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Funding reduction sends City into reserves for road dollars


A change in provincial funding has forced the City of Dauphin to make alternate arrangements in order to complete this summer’s construction plans.
Traditionally the city has received $225,000 a year, for the last number of years, under the Municipal Road Improvement Program. This year it dropped to $107,000.
City manager Brad Collett said the city was advised the program was under review, but administration believed changes would come in 2019.
“We did not think we would get scaled back this year though, so it was quite a surprise. We had budgetted for the full $225,000 and so, because we only got $107,000, we had to make up the difference from our Federal Gas Tax Reserve,” he said, adding Dauphin is better off than some municipalities he has had contact with.
“I know of multiple other municipalities that had already awarded the tenders and didn’t have the money. And that has caused some serious budgetary concerns with them.”
The funding is based on population and larger communities such as Steinbach and Brandon were used to getting $400,000 annually through the program.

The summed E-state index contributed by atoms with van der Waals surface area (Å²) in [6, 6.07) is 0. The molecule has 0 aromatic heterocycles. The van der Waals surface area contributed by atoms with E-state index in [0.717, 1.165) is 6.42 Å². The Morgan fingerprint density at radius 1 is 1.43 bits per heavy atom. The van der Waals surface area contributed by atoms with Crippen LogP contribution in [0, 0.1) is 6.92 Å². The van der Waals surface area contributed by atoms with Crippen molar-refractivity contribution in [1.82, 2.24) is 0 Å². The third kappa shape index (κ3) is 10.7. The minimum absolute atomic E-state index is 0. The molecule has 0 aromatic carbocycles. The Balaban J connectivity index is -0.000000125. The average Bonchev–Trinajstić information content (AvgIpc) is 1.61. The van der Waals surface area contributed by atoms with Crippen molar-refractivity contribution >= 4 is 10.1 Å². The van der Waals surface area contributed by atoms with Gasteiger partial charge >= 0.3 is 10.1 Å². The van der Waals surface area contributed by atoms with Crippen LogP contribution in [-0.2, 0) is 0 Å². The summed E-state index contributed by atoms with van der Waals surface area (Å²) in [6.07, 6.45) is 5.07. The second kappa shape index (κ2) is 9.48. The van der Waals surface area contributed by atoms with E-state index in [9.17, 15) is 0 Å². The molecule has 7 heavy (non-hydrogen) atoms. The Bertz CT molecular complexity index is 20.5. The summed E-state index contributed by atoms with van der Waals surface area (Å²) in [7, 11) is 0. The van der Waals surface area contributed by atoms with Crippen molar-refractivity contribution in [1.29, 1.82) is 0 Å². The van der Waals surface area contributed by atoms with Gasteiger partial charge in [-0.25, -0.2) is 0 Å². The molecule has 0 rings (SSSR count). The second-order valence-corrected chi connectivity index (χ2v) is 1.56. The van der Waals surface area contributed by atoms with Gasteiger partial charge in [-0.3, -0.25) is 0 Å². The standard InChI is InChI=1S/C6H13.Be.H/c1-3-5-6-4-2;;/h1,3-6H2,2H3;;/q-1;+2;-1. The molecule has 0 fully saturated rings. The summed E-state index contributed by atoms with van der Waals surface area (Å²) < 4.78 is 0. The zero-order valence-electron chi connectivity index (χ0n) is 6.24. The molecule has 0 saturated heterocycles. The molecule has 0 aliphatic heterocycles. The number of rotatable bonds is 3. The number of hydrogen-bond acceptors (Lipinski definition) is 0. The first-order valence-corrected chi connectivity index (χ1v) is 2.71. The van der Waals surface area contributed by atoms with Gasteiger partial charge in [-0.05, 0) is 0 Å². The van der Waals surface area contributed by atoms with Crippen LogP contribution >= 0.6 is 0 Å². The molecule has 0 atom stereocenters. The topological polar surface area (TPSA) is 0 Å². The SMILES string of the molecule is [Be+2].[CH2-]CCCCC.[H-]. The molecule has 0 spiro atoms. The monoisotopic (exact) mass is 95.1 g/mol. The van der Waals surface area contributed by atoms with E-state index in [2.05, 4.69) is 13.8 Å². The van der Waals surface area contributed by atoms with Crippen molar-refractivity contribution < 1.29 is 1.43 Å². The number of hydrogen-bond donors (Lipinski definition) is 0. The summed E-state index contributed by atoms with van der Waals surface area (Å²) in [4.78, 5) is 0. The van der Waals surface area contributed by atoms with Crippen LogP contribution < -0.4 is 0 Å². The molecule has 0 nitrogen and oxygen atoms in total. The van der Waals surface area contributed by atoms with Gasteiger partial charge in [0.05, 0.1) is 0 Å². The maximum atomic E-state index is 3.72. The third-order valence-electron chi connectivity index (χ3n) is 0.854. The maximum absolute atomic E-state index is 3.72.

“Those are very substantial amounts of money,” Collett said.
“If you put that into paving, for example, every year, that is a substantial amount of paving. Which either isn’t going to get done or it is going to have to be funded in another way. Which means your taxpayer.”
That is not the case in Dauphin, however, as proper planning and fiscal prudence has put the community on solid financial footing.
“We are lucky because we have been fairly frugal with our Federal Gas Tax Reserve and so we have some money in that reserve that we can tap, to get some paving, in addition to our normal paving budget. We can do more because of that, but this is something a new council is going to have to look at for sure.”
While there has been no official word, Collett said indications coming from the province are the Municipal Road Improvement Program will be eliminated completely and funding will be rolled into the single basket funding which municipalities receive.
“Which simply means that we lose the money,” he added.
The situation has spurred the City of Selkirk to spearhead a campaign among all urban and many large rural municipalities to pass an emergency resolution at the Association of Manitoba Municipalities conference in November, lobbying the Province of Manitoba to keep the funding in place.
“This will certainly be a hot topic at the Association of Manitoba Municipalities and hopefully the government listens,” Collett said.
“Hopefully the decision is reconsidered, because the number of municipalities that are passing resolutions to lobby the government at AMM is fairly substantial.”
Until then, however, Collett assures Dauphinites it is business as usual in the city.
“It is full steam ahead. Everything that was budgetted will be done,” he said.
The AMM’s 20th Annual Convention takes place, Nov. 26 to 28, at the RBC Convention Centre in Winnipeg.